I stood up, playing the middle man, and looked at them both. Stephen offered me a shy smile but his brother looked at me as though I wasn't even there.

"Elkins has given us his classrom," I said, aiming everything I said at Stephen and he stood up, walking up the steps in time with me. Every now and then he glanced behind us, as though to check Seb was still there but the soft pad of his footsteps gave him away. I could feel his glower on the back of my neck and the urge to shiver was unbearable, the hairs on the back of my neck standing on end with the force I was putting into keeping still.

The room was unlocked as we’d been told it would be, and once Seb’s footsteps trundled in after us, I locked the door with a flick of my wand and sat down on a chair. Stephen quietly sat beside me, looking down at the floor.

“Sit down,” I muttered to Seb, who was leaning against the window behind us. I watched the reflection of him in the mirrored ball that rested on Elkins’ desk. I'd never found out what it did but for now, it allowed me to see Seb trudge forward and lounge on top of the desk to my left. Aware that it was better than nothing, I cleared my throat.

The conversation was painfully slow. Seb refused to involve himself and equally, Stephen refused to say anything that might leave him exposed to his brother’s biting response. After twenty minutes of no progress except shrugs and scowls, I turned to Stephen and as kindly as possible, suggested he go back to the common room. I unlocked the door and listened to him shuffle out of the room. Grabbing my bag, I turned to follow.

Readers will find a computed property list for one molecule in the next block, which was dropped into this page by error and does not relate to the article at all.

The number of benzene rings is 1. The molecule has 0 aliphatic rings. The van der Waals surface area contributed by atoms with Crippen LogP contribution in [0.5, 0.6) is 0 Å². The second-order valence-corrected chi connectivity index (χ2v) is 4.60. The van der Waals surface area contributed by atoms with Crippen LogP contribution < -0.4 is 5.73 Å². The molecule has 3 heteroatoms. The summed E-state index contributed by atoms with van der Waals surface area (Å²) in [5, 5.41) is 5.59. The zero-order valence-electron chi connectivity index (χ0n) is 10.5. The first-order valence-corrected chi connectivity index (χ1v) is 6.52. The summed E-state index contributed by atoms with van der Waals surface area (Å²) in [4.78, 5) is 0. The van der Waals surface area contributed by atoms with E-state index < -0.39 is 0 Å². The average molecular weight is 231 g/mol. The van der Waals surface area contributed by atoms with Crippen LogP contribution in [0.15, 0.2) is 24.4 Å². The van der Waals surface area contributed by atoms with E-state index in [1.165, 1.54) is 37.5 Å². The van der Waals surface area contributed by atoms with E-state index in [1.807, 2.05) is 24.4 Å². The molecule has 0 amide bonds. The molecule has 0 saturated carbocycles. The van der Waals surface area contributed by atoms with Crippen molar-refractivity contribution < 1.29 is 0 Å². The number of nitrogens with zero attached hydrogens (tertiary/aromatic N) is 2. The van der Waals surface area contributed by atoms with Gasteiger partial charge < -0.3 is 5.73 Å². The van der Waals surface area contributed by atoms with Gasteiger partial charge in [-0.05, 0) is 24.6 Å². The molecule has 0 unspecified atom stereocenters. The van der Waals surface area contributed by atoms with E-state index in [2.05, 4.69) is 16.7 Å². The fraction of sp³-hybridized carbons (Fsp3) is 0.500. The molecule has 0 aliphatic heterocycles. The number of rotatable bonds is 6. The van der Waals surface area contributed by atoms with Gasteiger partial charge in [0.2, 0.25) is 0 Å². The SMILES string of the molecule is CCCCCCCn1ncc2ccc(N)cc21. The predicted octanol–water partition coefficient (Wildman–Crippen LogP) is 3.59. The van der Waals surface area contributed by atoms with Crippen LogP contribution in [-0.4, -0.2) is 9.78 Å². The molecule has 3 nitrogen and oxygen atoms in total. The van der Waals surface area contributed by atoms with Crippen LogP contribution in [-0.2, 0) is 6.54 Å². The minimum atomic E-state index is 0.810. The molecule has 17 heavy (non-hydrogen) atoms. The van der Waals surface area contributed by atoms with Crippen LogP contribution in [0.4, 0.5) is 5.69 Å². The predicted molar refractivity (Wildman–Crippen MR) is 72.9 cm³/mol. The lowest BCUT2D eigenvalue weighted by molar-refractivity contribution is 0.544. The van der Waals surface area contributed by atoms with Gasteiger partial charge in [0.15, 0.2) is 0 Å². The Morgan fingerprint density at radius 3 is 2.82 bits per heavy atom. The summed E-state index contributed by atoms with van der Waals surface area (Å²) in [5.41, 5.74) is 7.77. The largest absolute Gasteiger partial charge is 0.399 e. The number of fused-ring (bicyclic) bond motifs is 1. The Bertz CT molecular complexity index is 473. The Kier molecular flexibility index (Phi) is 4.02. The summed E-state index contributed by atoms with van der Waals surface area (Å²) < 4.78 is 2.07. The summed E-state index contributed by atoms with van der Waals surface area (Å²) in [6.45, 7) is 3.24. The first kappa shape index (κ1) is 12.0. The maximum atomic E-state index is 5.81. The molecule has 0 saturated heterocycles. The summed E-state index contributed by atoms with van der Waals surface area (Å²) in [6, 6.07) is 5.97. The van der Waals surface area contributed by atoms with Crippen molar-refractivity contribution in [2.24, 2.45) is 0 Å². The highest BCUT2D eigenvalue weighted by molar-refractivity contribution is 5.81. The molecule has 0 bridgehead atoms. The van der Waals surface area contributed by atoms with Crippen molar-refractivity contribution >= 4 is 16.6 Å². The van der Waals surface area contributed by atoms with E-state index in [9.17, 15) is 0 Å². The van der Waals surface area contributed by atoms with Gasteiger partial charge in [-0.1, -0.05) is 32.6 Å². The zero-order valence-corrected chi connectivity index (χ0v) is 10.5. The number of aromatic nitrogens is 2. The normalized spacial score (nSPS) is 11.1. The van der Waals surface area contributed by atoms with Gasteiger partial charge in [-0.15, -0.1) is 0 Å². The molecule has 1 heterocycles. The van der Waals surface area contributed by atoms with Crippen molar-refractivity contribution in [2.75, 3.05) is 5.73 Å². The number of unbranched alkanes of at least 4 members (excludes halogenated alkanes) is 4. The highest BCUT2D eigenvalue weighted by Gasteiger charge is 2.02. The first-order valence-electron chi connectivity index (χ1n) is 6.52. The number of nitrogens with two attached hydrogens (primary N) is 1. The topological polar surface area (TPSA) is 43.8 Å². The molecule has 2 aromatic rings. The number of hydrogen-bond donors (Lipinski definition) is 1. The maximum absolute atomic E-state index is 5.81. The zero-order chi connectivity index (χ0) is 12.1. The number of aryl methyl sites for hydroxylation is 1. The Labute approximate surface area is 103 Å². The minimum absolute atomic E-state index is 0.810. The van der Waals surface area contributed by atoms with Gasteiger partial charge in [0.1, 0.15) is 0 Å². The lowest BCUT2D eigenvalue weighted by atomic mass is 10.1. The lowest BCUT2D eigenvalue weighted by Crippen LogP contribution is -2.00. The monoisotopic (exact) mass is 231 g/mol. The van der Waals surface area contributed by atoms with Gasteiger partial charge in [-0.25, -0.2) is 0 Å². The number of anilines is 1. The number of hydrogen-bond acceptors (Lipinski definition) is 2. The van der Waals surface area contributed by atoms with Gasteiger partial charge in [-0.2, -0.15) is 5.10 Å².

“Molly?”

I thought for a moment that I might have invented it but the rustle of Seb’s robes told me that it was not a figment of my imagination. Quenching the need to smile broadly even at the sound of my name rolling off his tongue, I set my scowl back on my face and turned.

“Just try and remember and I’ll cooperate.”

He said nothing more. He didn’t even look at me, just walked straight past as though I was merely one of the desks: nothing worth thinking of. I stared after him, after this cryptic figure that was making me question every single element of who I was, what I was doing there, why I was feeling so attached to a boy that was virtually a complete stranger.

I tried to ignore my racing heart as I followed in his footsteps.